Then it all fell apart. There was the wrist injury, Jerry Sloan's awkward resignation and the trade to New Jersey where Williams played only a dozen games before having season-ending surgery. He saw action in just 55 games the following season and shot barely 40 percent, while the Nets were marking time with a talent-thin roster until their move to Brooklyn would be complete.
For a while, this season seemed like more of the same. The Nets were floundering, Williams' shot was suffering and Avery Johnson was fired a week or so after D-Will went public with his dissatisfaction with the offense.
With Sloan's untimely exit still fresh in many people's minds, Williams was cast as the heavy after Johnson's dismissal, but in retrospect he was right. Under P.J. Carlesimo, the Nets have gone 32-18 and emerged as the fourth seed in the East, with homecourt advantage in the first round of the playoffs all but locked up.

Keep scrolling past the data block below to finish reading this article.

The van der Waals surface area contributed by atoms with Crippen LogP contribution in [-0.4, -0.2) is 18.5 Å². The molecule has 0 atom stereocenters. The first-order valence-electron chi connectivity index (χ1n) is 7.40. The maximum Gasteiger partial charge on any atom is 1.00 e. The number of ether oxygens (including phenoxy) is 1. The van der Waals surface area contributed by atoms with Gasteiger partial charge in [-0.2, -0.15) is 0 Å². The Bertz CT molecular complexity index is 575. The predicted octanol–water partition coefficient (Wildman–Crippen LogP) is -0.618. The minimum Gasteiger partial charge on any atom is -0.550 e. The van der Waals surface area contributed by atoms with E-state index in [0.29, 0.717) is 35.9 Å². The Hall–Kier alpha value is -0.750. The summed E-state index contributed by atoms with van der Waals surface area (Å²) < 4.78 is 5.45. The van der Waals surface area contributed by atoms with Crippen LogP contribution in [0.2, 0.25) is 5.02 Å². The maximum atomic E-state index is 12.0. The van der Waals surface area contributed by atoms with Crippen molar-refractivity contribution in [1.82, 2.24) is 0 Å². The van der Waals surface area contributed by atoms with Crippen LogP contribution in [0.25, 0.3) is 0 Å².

Williams' game picked up almost immediately under Carlesimo, but he really kicked into gear after the All-Star break. He's averaging almost 23 points and eight assists in the 25 games since the break while shooting 48 percent from the floor and 42 percent behind the three-point line.
Normally, using the break as a barometer of change is a dubious proposition (selective endpoints!), but in Williams' case it makes sense. It was around that time that he underwent platelet-rich plasma treatment and received the last of three cortisone shots for his balky ankles while going on a juice cleanse.
His health is something of a running joke among the beat writers who cover the team. As Jake Appleman put it in a post for GQ: